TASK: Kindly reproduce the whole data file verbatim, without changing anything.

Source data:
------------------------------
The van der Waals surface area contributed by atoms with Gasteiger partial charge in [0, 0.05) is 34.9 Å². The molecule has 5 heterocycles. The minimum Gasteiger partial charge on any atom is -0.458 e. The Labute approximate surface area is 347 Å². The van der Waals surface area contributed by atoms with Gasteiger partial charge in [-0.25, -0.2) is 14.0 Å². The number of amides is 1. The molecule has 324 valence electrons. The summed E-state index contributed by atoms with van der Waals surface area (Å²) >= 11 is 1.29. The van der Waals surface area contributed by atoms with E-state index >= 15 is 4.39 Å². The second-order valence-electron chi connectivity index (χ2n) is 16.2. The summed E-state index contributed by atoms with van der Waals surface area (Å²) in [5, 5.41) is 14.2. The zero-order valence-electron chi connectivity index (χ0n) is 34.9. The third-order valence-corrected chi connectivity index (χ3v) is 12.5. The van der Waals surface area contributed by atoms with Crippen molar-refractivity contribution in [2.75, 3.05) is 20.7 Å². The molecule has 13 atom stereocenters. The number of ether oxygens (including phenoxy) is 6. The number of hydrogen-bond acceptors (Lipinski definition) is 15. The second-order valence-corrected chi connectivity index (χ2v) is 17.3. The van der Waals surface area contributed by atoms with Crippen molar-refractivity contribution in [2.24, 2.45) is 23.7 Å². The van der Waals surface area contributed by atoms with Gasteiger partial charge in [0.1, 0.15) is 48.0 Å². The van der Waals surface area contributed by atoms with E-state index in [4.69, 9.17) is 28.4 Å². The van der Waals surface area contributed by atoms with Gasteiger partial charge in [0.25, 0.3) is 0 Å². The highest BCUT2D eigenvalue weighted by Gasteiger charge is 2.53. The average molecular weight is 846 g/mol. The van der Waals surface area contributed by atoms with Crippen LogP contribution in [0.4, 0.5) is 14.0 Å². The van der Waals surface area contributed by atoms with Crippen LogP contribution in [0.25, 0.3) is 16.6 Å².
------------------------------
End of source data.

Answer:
The van der Waals surface area contributed by atoms with Gasteiger partial charge in [0, 0.05) is 34.9 Å². The molecule has 5 heterocycles. The minimum Gasteiger partial charge on any atom is -0.458 e. The Labute approximate surface area is 347 Å². The van der Waals surface area contributed by atoms with Gasteiger partial charge in [-0.25, -0.2) is 14.0 Å². The number of amides is 1. The molecule has 324 valence electrons. The summed E-state index contributed by atoms with van der Waals surface area (Å²) >= 11 is 1.29. The van der Waals surface area contributed by atoms with E-state index >= 15 is 4.39 Å². The second-order valence-electron chi connectivity index (χ2n) is 16.2. The summed E-state index contributed by atoms with van der Waals surface area (Å²) in [5, 5.41) is 14.2. The zero-order valence-electron chi connectivity index (χ0n) is 34.9. The third-order valence-corrected chi connectivity index (χ3v) is 12.5. The van der Waals surface area contributed by atoms with Crippen molar-refractivity contribution in [2.75, 3.05) is 20.7 Å². The molecule has 13 atom stereocenters. The number of ether oxygens (including phenoxy) is 6. The number of hydrogen-bond acceptors (Lipinski definition) is 15. The second-order valence-corrected chi connectivity index (χ2v) is 17.3. The van der Waals surface area contributed by atoms with Crippen molar-refractivity contribution in [2.24, 2.45) is 23.7 Å². The van der Waals surface area contributed by atoms with Gasteiger partial charge in [0.1, 0.15) is 48.0 Å². The van der Waals surface area contributed by atoms with E-state index in [4.69, 9.17) is 28.4 Å². The van der Waals surface area contributed by atoms with Gasteiger partial charge in [0.25, 0.3) is 0 Å². The highest BCUT2D eigenvalue weighted by Gasteiger charge is 2.53. The average molecular weight is 846 g/mol. The van der Waals surface area contributed by atoms with Crippen LogP contribution in [0.4, 0.5) is 14.0 Å². The van der Waals surface area contributed by atoms with Crippen LogP contribution in [0.25, 0.3) is 16.6 Å².